We constantly look at others and compare ourselves with them, but for some reason we always gravitate to those who have more.
Keith Payne, a social psychologist and an author of “The Broken Ladder: How inequality affects the way we think, live and die,” says that for a person to get rich the aim is to triple their income.
According to Payne, each person determines how much money they need to be happy according to what other people have – yet not just other people, but richer people. This is the way we form our judgments: no one compares themselves to a poor and unhappy person.
For example, you wish to be more successful than your colleagues or neighbours and you try hard, work diligently, and finally get promoted. At first, you are overwhelmed with joy, and it seems to you that this is it – finally, there will be enough money and life is beautiful. But with an increase in income, you start to spend more. You buy more expensive things, you change your car, and your apartment to correspond to your new status. Time passes and all these things become the norm. Then you begin to compare yourself with others again – not with those who were left behind, but looking towrads new horizons. The race goes on forever because there will always be people who are richer, smarter or more beautiful.
This is all to do with hedonic adaptation. This is the name of a person’s defence mechanism. It is the ability to get used to new circumstances quickly – both good and bad circumstances. This prevents us from being happy or sad for too long and thus protects us from nervous breakdown. It is because of this property of the human mind that the feeling of grief or happiness can be so quickly dulled, and what used to cause great experiences just becomes the norm.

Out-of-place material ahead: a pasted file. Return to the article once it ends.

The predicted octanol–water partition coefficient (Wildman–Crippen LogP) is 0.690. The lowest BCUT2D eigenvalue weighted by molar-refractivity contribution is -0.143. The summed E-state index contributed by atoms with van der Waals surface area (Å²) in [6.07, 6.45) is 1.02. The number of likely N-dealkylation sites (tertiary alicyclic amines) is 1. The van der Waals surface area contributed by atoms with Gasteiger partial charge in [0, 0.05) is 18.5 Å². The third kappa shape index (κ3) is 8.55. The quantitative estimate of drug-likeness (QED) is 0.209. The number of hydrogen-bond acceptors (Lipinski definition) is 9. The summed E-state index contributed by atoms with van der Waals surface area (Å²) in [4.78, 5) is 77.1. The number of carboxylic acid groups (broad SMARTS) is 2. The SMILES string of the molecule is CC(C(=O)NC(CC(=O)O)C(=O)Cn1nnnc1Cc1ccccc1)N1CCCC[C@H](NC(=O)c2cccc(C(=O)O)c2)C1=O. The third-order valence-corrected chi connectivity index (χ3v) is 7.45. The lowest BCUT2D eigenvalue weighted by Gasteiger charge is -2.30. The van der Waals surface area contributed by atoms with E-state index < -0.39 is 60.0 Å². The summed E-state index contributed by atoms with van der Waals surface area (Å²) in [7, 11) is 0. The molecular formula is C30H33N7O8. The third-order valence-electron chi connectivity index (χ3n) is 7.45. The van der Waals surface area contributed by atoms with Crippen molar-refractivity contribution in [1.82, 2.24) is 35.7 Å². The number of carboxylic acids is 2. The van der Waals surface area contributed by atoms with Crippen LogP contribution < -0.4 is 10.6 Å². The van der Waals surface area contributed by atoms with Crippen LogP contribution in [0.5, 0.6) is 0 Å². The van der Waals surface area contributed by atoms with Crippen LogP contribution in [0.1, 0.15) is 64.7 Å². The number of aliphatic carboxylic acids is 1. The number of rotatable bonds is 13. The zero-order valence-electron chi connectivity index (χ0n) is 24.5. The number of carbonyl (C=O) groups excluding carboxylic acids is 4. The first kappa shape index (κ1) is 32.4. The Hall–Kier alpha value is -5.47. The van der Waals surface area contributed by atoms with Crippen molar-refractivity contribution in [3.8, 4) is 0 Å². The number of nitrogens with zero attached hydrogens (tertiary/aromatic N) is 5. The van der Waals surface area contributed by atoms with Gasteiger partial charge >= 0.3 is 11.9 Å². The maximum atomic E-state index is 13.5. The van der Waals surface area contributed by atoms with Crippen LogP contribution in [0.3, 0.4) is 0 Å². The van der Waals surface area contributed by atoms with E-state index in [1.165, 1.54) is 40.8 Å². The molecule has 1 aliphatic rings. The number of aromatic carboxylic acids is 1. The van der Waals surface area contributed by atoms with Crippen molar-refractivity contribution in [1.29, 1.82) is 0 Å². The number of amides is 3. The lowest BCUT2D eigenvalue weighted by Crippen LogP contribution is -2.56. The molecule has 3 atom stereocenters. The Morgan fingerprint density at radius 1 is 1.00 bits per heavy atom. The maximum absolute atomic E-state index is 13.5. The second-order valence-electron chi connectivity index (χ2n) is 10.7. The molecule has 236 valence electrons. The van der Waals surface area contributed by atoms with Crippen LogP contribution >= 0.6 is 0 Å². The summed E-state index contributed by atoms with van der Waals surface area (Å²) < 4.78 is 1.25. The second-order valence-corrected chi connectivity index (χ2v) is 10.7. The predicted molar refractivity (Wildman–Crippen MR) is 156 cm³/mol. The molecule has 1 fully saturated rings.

It turns out that no matter how much we earn it is never enough. Social pressure and the culture of consumption contribute to the development of this problem. The ubiquitous advertising and the beautiful life of others on social networks prevent you from relaxing even for a minute.
So how do you become happy? You can try to outsmart the hedonic adaptation mechanism. To do so, you need to live every day with a feeling of gratitude for what you already have and to find reasons for joy in the little things around you. You need to wake up every day with the thought of how lucky you are and what a fine person you are. Are you young and healthy? That’s great! Do you have a picturesque view from your windows? Enjoy it every morning! Do you have small children? This is a great reason to enjoy life. There are a million reasons to be happy!